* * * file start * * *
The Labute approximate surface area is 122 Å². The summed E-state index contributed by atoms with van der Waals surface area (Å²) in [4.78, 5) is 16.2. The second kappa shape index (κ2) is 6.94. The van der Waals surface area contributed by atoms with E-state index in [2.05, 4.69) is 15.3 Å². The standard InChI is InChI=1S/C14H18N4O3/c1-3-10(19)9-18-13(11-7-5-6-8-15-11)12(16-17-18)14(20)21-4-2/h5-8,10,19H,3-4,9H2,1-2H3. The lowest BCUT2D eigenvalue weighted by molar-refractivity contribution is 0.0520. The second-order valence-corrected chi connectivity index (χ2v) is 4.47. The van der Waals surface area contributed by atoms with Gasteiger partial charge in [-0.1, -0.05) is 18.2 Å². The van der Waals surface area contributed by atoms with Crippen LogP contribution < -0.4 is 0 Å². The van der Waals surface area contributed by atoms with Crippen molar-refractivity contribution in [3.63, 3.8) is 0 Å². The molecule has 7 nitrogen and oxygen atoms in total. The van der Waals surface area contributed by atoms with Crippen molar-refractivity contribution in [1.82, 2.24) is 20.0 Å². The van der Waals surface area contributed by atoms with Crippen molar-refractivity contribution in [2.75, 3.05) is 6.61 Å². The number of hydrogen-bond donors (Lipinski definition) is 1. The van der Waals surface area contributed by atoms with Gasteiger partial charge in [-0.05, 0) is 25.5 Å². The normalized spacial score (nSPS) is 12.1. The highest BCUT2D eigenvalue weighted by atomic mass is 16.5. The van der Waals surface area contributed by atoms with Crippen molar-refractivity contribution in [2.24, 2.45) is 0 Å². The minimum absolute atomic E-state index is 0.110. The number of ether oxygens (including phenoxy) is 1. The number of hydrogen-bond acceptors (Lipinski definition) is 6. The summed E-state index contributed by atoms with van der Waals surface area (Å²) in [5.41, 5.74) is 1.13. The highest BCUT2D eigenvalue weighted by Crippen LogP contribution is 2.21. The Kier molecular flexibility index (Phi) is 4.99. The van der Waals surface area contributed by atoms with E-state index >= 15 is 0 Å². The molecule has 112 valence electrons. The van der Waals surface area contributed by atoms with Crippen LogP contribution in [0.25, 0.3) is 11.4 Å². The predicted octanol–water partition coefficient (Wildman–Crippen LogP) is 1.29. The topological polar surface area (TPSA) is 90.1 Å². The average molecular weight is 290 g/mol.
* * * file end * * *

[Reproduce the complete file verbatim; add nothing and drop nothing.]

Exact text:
The Labute approximate surface area is 122 Å². The summed E-state index contributed by atoms with van der Waals surface area (Å²) in [4.78, 5) is 16.2. The second kappa shape index (κ2) is 6.94. The van der Waals surface area contributed by atoms with E-state index in [2.05, 4.69) is 15.3 Å². The standard InChI is InChI=1S/C14H18N4O3/c1-3-10(19)9-18-13(11-7-5-6-8-15-11)12(16-17-18)14(20)21-4-2/h5-8,10,19H,3-4,9H2,1-2H3. The lowest BCUT2D eigenvalue weighted by molar-refractivity contribution is 0.0520. The second-order valence-corrected chi connectivity index (χ2v) is 4.47. The van der Waals surface area contributed by atoms with Gasteiger partial charge in [-0.1, -0.05) is 18.2 Å². The van der Waals surface area contributed by atoms with Crippen LogP contribution < -0.4 is 0 Å². The van der Waals surface area contributed by atoms with Crippen molar-refractivity contribution in [3.63, 3.8) is 0 Å². The molecule has 7 nitrogen and oxygen atoms in total. The van der Waals surface area contributed by atoms with Crippen molar-refractivity contribution in [1.82, 2.24) is 20.0 Å². The van der Waals surface area contributed by atoms with Crippen molar-refractivity contribution in [2.75, 3.05) is 6.61 Å². The number of hydrogen-bond donors (Lipinski definition) is 1. The van der Waals surface area contributed by atoms with Gasteiger partial charge in [-0.05, 0) is 25.5 Å². The normalized spacial score (nSPS) is 12.1. The highest BCUT2D eigenvalue weighted by atomic mass is 16.5. The van der Waals surface area contributed by atoms with Crippen molar-refractivity contribution in [2.24, 2.45) is 0 Å². The minimum absolute atomic E-state index is 0.110. The number of ether oxygens (including phenoxy) is 1. The number of hydrogen-bond acceptors (Lipinski definition) is 6. The summed E-state index contributed by atoms with van der Waals surface area (Å²) in [5.41, 5.74) is 1.13. The highest BCUT2D eigenvalue weighted by Crippen LogP contribution is 2.21. The Kier molecular flexibility index (Phi) is 4.99. The van der Waals surface area contributed by atoms with E-state index >= 15 is 0 Å². The molecule has 112 valence electrons. The van der Waals surface area contributed by atoms with Crippen LogP contribution in [0.25, 0.3) is 11.4 Å². The predicted octanol–water partition coefficient (Wildman–Crippen LogP) is 1.29. The topological polar surface area (TPSA) is 90.1 Å². The average molecular weight is 290 g/mol.